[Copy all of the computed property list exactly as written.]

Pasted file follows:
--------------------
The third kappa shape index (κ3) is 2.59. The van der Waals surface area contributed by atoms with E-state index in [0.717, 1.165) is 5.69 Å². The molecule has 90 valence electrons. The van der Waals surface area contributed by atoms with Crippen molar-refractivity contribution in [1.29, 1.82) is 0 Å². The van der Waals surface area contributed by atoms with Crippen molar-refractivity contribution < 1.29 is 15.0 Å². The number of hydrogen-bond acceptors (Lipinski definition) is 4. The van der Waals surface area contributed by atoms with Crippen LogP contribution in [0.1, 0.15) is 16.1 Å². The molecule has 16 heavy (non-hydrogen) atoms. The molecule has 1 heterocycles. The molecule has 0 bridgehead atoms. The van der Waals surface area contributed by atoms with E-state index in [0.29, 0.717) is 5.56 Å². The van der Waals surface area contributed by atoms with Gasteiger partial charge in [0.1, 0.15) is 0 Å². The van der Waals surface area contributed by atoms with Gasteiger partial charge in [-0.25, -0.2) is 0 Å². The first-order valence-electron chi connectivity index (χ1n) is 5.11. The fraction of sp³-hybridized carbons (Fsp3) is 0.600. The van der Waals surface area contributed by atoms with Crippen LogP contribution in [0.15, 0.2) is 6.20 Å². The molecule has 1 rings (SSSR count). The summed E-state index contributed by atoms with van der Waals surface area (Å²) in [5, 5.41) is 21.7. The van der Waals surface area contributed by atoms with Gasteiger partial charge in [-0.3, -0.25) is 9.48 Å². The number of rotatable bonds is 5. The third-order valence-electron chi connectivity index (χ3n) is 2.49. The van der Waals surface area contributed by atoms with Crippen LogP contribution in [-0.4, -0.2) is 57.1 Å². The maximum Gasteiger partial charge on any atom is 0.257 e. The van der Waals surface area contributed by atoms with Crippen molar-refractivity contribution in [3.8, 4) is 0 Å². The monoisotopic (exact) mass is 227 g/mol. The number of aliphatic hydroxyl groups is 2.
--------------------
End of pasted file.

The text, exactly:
The third kappa shape index (κ3) is 2.59. The van der Waals surface area contributed by atoms with E-state index in [0.717, 1.165) is 5.69 Å². The molecule has 90 valence electrons. The van der Waals surface area contributed by atoms with Crippen molar-refractivity contribution in [1.29, 1.82) is 0 Å². The van der Waals surface area contributed by atoms with Crippen molar-refractivity contribution < 1.29 is 15.0 Å². The number of hydrogen-bond acceptors (Lipinski definition) is 4. The van der Waals surface area contributed by atoms with Crippen LogP contribution in [0.1, 0.15) is 16.1 Å². The molecule has 16 heavy (non-hydrogen) atoms. The molecule has 1 heterocycles. The molecule has 0 bridgehead atoms. The van der Waals surface area contributed by atoms with E-state index in [0.29, 0.717) is 5.56 Å². The van der Waals surface area contributed by atoms with Gasteiger partial charge in [0.1, 0.15) is 0 Å². The van der Waals surface area contributed by atoms with Gasteiger partial charge in [-0.25, -0.2) is 0 Å². The first-order valence-electron chi connectivity index (χ1n) is 5.11. The fraction of sp³-hybridized carbons (Fsp3) is 0.600. The van der Waals surface area contributed by atoms with Crippen LogP contribution in [0.15, 0.2) is 6.20 Å². The molecule has 1 rings (SSSR count). The summed E-state index contributed by atoms with van der Waals surface area (Å²) in [5, 5.41) is 21.7. The van der Waals surface area contributed by atoms with Gasteiger partial charge in [-0.3, -0.25) is 9.48 Å². The number of rotatable bonds is 5. The third-order valence-electron chi connectivity index (χ3n) is 2.49. The van der Waals surface area contributed by atoms with Crippen LogP contribution in [-0.4, -0.2) is 57.1 Å². The maximum Gasteiger partial charge on any atom is 0.257 e. The van der Waals surface area contributed by atoms with Crippen molar-refractivity contribution in [3.8, 4) is 0 Å². The monoisotopic (exact) mass is 227 g/mol. The number of aliphatic hydroxyl groups is 2.